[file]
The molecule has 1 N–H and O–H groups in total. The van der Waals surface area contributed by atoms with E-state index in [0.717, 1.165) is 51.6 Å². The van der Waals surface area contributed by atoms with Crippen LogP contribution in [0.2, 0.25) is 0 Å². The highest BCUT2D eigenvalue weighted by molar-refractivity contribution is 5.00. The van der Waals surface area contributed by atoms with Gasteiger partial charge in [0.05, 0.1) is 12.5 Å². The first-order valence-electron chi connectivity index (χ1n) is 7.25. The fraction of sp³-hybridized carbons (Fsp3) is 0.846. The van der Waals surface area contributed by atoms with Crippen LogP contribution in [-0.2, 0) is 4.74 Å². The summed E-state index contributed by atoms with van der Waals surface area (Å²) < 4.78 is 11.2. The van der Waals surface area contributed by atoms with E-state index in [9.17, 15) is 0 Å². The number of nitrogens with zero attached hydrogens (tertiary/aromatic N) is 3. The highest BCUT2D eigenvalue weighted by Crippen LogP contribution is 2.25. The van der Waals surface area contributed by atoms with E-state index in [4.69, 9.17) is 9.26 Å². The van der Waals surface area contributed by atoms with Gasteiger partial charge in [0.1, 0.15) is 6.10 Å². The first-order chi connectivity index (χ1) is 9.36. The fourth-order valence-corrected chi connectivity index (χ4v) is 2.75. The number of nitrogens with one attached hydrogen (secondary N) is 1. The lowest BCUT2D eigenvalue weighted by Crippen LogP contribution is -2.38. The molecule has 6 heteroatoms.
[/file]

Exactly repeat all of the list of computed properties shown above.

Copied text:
The molecule has 1 N–H and O–H groups in total. The van der Waals surface area contributed by atoms with E-state index in [0.717, 1.165) is 51.6 Å². The van der Waals surface area contributed by atoms with Crippen LogP contribution in [0.2, 0.25) is 0 Å². The highest BCUT2D eigenvalue weighted by molar-refractivity contribution is 5.00. The van der Waals surface area contributed by atoms with Gasteiger partial charge in [0.05, 0.1) is 12.5 Å². The first-order valence-electron chi connectivity index (χ1n) is 7.25. The fraction of sp³-hybridized carbons (Fsp3) is 0.846. The van der Waals surface area contributed by atoms with Crippen LogP contribution in [-0.2, 0) is 4.74 Å². The summed E-state index contributed by atoms with van der Waals surface area (Å²) < 4.78 is 11.2. The van der Waals surface area contributed by atoms with E-state index in [9.17, 15) is 0 Å². The number of nitrogens with zero attached hydrogens (tertiary/aromatic N) is 3. The highest BCUT2D eigenvalue weighted by Crippen LogP contribution is 2.25. The van der Waals surface area contributed by atoms with E-state index in [4.69, 9.17) is 9.26 Å². The van der Waals surface area contributed by atoms with Gasteiger partial charge in [0.1, 0.15) is 6.10 Å². The first-order chi connectivity index (χ1) is 9.36. The fourth-order valence-corrected chi connectivity index (χ4v) is 2.75. The number of nitrogens with one attached hydrogen (secondary N) is 1. The lowest BCUT2D eigenvalue weighted by Crippen LogP contribution is -2.38. The molecule has 6 heteroatoms.